According to statistics from the WHO, pneumonia claims the lives of 1.5 million children under five every year, meaning that every 20 seconds, a child dies of pneumonia. Of these numbers, 98% live in developing countries, and despite causing almost 20% of all under-5 deaths, pneumonia attracts less than 5% of global health funding.

This year, these statistics have encouraged the Egyptian Medical Students Association NGO (EMSA), registered with the Ministry of Social Affairs, to launch the national “Protect Your Child” campaign on World Pneumonia Day 2011.

“Every year in Egypt, 42,000 children under-5 die as a result of pneumonia,” states Dr. Mohamed Zaazoue, coordinator for the campaign.

“Pneumonia is a relatively inexpensive disease to cure, but the biggest problem is that many of these children die simply due to a lack of awareness of the disease and available preventive measures.”

Beginning at Demerdash Hospital, the “Protect Your Child” campaign aims to reach over 5000 parents and 50000 children by using competitions to create awareness throughout Egypt’s biggest hospitals.

While waiting for general checkups for their children, parents will take a multiple choice quiz based on pneumonia-related short stories; in the end however, everyone will win books, with coloring stories for the children and awareness material for the parents.

“The goal is to create communal awareness of the symptoms of pneumonia, among family and friends, as well as shed light on how it can be cured and prevented with simple vaccinations,” continues Zaazoue.

The “Protect Your Child” campaign has been raising money to provide free vaccinations to “high risk candidates,” those who do not even have the means to seek such vaccination.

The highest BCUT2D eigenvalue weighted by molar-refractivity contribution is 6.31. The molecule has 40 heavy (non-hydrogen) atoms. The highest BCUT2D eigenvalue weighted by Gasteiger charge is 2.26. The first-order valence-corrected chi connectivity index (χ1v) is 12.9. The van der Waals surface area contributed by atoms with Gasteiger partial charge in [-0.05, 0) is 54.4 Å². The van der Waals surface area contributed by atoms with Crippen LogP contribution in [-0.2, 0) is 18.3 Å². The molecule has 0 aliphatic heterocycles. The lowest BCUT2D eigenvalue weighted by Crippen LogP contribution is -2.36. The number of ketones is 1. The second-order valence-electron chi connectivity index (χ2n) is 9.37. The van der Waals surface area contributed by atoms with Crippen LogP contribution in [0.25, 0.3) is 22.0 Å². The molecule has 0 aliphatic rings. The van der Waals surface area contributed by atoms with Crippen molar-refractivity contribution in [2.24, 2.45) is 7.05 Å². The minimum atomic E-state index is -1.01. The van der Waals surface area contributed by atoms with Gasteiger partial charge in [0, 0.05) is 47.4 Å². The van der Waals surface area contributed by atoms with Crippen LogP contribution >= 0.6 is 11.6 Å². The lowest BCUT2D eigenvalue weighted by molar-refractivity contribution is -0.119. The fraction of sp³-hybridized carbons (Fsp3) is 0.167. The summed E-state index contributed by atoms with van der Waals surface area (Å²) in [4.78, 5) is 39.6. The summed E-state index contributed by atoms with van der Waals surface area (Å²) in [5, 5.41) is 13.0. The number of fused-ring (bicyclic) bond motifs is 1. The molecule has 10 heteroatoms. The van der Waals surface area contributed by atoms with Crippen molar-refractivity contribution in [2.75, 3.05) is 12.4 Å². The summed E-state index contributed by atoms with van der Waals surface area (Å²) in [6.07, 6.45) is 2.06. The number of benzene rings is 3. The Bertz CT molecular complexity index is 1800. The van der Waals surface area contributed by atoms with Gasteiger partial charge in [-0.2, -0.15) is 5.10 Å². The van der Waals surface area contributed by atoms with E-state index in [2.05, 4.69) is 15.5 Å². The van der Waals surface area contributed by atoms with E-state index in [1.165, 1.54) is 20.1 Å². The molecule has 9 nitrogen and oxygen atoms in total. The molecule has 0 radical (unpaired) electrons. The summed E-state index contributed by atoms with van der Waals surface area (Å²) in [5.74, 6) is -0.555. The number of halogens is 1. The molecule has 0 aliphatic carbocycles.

“When campaign ideas initially began this year, we intended 1000 vaccinations to be given over the course of the next year,” states Zaazoue. “But thanks to generous donations [LE11.5m] in recent months, we will now be able to vaccinate 15,000 candidates, which is nearly half of next year’s death toll.”

The campaign is intended to continue for up to five-years, with alternating awareness and vaccination campaigns, in order to significantly reduce Egyptian pneumonia-related mortality rates.

In order to broaden the scope of the campaign, “Protect Your Child” has also partnered recently with “Save The Children,” an international organization, as well as others, to create the largest coalition against Child Pneumonia in Africa.

“Pneumonia is not only curable, it is also preventable, which makes it an easy fight that is also very implementable,” states Zaazoue.

“We cannot eliminate it altogether, but in 5 years, we can be sure to at least drop the mortality rates in Egypt to that of developed countries where they have simple vaccines and continued awareness.”

One of United Nations Millennium Development Goals (MDGs) is to reduce by two-thirds the under-five mortality rate from 1990 to 2015. Therefore, because pneumonia causes almost 20% of the annual total, reducing pneumonia deaths is essential to this goal, according to THE UNICEF press release.

7 Billion People

Food Crisis in the Horn of Africa

Millions of children caught in drought and famine crisis 

More than 12 million people across Somalia and the Horn of Africa are suffering a deadly combination of drought, escalating food prices and armed conflict. This number is steadily increasing. This is the worst food crisis in the world today, requiring UNICEF’s expertise to save young lives immediately.

How can you help ?

You can help by making a donation. $10 can  save a life right now in the Horn of Africa. Click the links below to make a donation.

Global Giving.

Horn of Africa

3 Responses “SOCIAL ISSUES” →
  1. Wooow fashion industry is growing in Africa, It will be really good to expose these work in the western countries, my community will love this, I will contact you by email.

  2. Oh my god, I love Dakar fashion week, the girls look great. Amazing to see African improving!!!!
    Did you connect models and designer for the show?
    I email you to ask you to get more details!


  3. Abu Seidu

    October 24, 2011

    Just happy someone is also thinking the way I think.We have to make the world a better place to live in.